When Brazil Hosted the FIFA World Cup in 2014

This week in North Philly Notes, Philip Evanson, co-author of Living in the Crossfire, provides his account of being in Rio de Janeiro during the 2014 FIFA World Cup match between Argentina and Germany.

In June and July 2014, Brazil hosted the twentieth edition of the FIFA World Cup. The championship match was played in Rio de Janeiro on July 13 when Germany defeated Argentina 1 to 0 in double overtime.

These recollections were written in Rio de Janeiro immediately following the German victory.

My wife Regina and I watched the game on TV, thought it a good one with both teams giving their all though showing signs of exhaustion by the second overtime period which was to be expected. The play by play announcers and expert commentators agreed that the game rose to the level of a World Cup championship game. Of course, we were cheering for Argentina, or los hermanos (the Argentine brothers) as they are called here. But it appeared a majority of Brazilians perversely preferred Germany. One local sports writer called this a variation of the Stockholm syndrome. That is, following the unprecedented 7 to 1 massacre of the Brazilian team by the pitiless Germans in the semi-finals, the Brazilians went over to the side of their executioners. They cheered for the German, not the Argentine team. I even heard this from a neighborhood street kid or menino da rua. He told me he was glad Germany won, and asked what I thought. I said to the contrary, I wanted Argentina to win. His response: “Mas eles [the Argentines] são muito bagunceiros!” Bagunceiro is a word used frequently meaning messy, or having a penchant for disorder, that can also mean ready to fight, quarrel. Dona Maria, my 99 year old mother-in-law, uses it when talking about someone who allows things to be out of place, as for example, a shirt, or pair of socks when you want the item. Even worse according to Dona Maria: Bagunceiros are not bothered by the disorder or mess. They need to be called out. Seems our street kid was calling out the Argentines on his street.

GAME DAY. I went to a Zona Sul supermarket Sunday morning to ask if it would reopen after the championship game. This supermarket and most commerce except for bars and restaurants closed during games played in Rio de Janeiro’s Maracanã stadium, and of course during all matches involving the Brazilian team no matter where they were played. The answer I got: “No, we’re not closing at all. Brazil lost. Nobody’s interested in today’s game. We’ll stay open.” Of course, it’s not true that Brazilians had no interest in the championship game Argentina vs. Germany. They had been watching all the games, and held definite opinions about the qualities of different national teams. They certainly watched this one. But that Argentina, not Brazil, was playing in the final game, with a chance to win it all in Rio de Janeiro’s almost mythical Maracanã stadium (though the original stadium had been more or less demolished and rebuilt for the World Cup) seemed to have struck a tribal nerve. It was hard to accept. Argentina had been the great soccer rival for so many years. And rivals not only in soccer, but in South American politics, economics, even cultural production, though leaders in both countries have striven to damp down rivalry since the creation of Mercosul, a common market bloc of South American countries including Brazil and Argentina created in 1991. There were a few fights after the game in Copacabana which police had to break up. The fights apparently were caused by Brazilians who couldn’t resist taunting Argentines after the their team lost the game, perhaps in retaliation for the way Argentines were coloring seven fingers on their hands for the seven German goals. Some Brazilians made a point of celebrating with Germans in the presence of Argentines.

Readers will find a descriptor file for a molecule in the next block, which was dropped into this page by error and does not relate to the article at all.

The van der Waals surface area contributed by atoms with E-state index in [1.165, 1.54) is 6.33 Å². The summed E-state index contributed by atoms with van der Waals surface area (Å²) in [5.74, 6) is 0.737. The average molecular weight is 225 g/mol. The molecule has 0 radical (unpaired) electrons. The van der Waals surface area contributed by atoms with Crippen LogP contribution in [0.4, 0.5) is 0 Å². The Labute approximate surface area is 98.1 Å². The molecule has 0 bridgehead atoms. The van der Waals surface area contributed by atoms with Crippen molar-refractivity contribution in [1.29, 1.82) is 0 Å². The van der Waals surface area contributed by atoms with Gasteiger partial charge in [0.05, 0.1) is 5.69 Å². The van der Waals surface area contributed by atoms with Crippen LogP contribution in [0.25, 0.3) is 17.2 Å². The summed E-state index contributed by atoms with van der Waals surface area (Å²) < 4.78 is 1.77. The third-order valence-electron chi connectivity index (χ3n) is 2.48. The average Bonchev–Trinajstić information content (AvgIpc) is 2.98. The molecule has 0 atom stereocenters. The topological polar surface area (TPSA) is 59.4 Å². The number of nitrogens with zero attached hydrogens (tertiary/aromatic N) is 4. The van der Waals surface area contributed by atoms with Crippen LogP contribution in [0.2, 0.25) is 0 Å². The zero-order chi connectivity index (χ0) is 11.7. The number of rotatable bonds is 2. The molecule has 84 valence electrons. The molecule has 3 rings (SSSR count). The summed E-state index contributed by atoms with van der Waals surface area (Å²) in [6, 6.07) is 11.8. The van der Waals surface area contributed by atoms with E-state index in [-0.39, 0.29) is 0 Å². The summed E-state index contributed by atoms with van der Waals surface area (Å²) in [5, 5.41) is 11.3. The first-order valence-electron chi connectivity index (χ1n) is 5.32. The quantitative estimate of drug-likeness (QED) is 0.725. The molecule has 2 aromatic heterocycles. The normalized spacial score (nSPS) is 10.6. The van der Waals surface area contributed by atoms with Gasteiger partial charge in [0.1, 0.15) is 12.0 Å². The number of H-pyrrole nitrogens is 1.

THE FAN FEST ON COPACABANA BEACH. The media estimate on Saturday was that 100,000 Argentines would be in Rio for the Sunday game. Copacabana was crowded with these visitors. They drove through the streets blowing horns, waving and shouting. Copacabana was the destination for Argentine soccer fans and anyone else who didn’t have a ticket for the game at Maracanã stadium. They could now watch it on a big screen mounted in the Fan Fest “stadium,” an enclosed area on the Copacabana beach stretching the length of a couple of blocks with the giant screen at one end. From what I could see, the space seemed large enough to accommodate as many fans as Maracanã itself, which is 78,000. Admission was free. The game started at 4, but large crowds were already arriving on the underground metro 3 or 4 hours earlier. I know because I went to the Cardeal Arcoverde station to take the metro shortly after noon. To get into the station, I had to pass through a cordon of police checking all bags and backpacks—both for people like myself entering the station, and for anyone leaving and presumably on their way to the beach Fan Fest. The train platforms at this station are deep underground and reached by three sets of escalators and stairs. Getting to them requires a long descent below ground level and the mountains that tower up in the city, which are among its famous identifying features. I arrived at the platform just as a train arrived. An enormous crowd mostly of Argentines exited singing, shouting, and chanting. It was Olé, Olé, Olé, Va! Va! Va! and much more that I couldn’t hear above the roar, comparable to the noise in a packed stadium. The Argentines seemed overwhelmingly greater in number than the Germans, though planes full of Germans had arrived Friday, Saturday and even Sunday morning. The atmosphere struck me as altogether friendly. I even saw Argentines and German posing together for group pictures and photographing each other. Some donned the others national flag. Flags are part of World Cup costumes, often draped over the shoulders rather like capes. Enterprising Brazilians were on street corners hawking Argentine and German jerseys and flags.